Ken Block is one of the worlds best drivers with an amazing rally career, his side projects like turning Gymkhana videos into an art form has seen his brand sky rocket over the last decade.
Those Gymkhana videos took teams of people to pull off that amazing cinematography and The Gymkhana Files is a new Amazon Prime Video series that takes you behind the scenes.
I happen to be an Amazon Prime member, which for $60 per year, gets me free express delivery on a bunch of products, but also includes access to Amazon Prime Video, so this weekend I checked out the first 2 episodes.
Available in gorgeous 4K HDR, the shots behind the scenes look amazing as the final product. In the first couple of episodes we get a look at the production challenges of shooting Gymkhana.
When you take a methanol-fuelled car to the top of pikes peak, there’s not as much oxygen, so the car performs differently. We hear Block break down the challenge of adapting to this change in vehicle behaviour, a serious issue when you’re trying to be millimetre perfect.
One of the questions many of us had about the Gymkhana videos is how many takes they need to get a stunt right. Turns out the answer is.. 99% of the time the first take is good enough to use.
On this particular occasion, the famous shot of Block drifting around the Ws up Pikes Peak took exactly 2 attempts. The first he explains was too conservative. The second, he basically messed up, he got the angle wrong and slid further than intended, leaving the rear wheels in the dirt and just the front wheels (all wheel drive saved him here) keeping traction with the tarmac. That 1400 Hoonicorn managed to pull him back on to the road and the plethora of cameras from GoPros to Helicopter were there to capture it.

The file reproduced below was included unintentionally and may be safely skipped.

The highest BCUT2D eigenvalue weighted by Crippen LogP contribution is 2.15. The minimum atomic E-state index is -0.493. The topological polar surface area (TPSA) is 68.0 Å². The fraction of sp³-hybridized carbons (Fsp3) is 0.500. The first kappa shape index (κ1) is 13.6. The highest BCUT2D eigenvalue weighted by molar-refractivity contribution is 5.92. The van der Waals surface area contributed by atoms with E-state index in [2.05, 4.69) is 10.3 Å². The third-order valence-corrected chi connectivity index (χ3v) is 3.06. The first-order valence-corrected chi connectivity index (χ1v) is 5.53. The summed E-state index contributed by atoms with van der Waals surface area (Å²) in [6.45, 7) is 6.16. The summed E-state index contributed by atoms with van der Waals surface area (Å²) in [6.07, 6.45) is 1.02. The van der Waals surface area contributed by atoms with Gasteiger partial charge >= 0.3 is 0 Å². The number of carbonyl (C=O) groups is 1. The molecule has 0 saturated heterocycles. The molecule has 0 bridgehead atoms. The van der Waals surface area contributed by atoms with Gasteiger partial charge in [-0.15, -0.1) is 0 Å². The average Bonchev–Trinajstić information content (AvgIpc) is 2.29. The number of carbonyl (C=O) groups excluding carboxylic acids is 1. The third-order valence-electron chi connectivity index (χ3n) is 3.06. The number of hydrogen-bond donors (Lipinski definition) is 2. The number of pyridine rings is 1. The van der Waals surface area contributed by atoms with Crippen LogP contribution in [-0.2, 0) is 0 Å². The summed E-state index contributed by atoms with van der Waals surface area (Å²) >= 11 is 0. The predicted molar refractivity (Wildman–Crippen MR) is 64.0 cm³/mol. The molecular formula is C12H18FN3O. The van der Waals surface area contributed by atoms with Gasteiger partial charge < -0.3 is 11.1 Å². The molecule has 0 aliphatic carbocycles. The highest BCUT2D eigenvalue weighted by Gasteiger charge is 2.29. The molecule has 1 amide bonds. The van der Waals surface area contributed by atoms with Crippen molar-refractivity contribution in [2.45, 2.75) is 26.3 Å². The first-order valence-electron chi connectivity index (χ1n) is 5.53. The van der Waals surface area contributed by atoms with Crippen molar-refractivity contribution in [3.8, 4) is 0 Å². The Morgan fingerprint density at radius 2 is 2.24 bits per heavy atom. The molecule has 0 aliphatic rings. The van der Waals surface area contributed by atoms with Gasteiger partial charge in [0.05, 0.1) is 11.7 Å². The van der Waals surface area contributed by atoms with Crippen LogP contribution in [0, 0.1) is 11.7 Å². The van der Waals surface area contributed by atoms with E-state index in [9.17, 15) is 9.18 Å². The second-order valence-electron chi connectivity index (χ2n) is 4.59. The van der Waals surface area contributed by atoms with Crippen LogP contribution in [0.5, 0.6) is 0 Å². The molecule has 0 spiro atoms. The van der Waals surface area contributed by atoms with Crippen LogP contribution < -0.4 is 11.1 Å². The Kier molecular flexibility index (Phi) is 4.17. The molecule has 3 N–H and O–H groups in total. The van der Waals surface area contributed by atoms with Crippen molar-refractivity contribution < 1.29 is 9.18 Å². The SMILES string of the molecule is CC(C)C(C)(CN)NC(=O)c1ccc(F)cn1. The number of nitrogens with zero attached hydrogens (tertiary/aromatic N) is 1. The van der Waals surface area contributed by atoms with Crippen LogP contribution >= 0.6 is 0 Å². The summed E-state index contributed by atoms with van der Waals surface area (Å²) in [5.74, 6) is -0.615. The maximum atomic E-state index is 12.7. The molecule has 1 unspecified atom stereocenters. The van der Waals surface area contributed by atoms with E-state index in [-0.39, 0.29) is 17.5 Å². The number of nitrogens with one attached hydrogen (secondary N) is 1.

The celebration and congratulations from the crew after he managed to survive was pretty special and gives you insight into the pressures block is under to nail the drift for that perfect shot, how close to the line it is and as skill-full as he is as a driver, sometimes things happen accidentally.
Back in 2012, this same corner caught Jeremy Foley off guard and his Mitsubishi Evo went tumbling over the edge. Fortunately he survived, but Block came very, very close to the same fate.
It’s stories like this that take you behind the scenes of the Gymkhana videos that are really enjoyable to hear and see. I also enjoyed other aspects, like learning what they doe when they get rained out, or some of the stunts that never made it to the final cut. Also that sometimes even the best drivers get it wrong and Block destroys 2 rims on a gutter.
If you like video production or the driving itself, then make sure you check out The Gymkhana Files on Amazon Prime Video.
The Grand Tour and now The Gymkhana Files, shows someone at Amazon is a fan of Motorsport and personally I hope we see much more of it.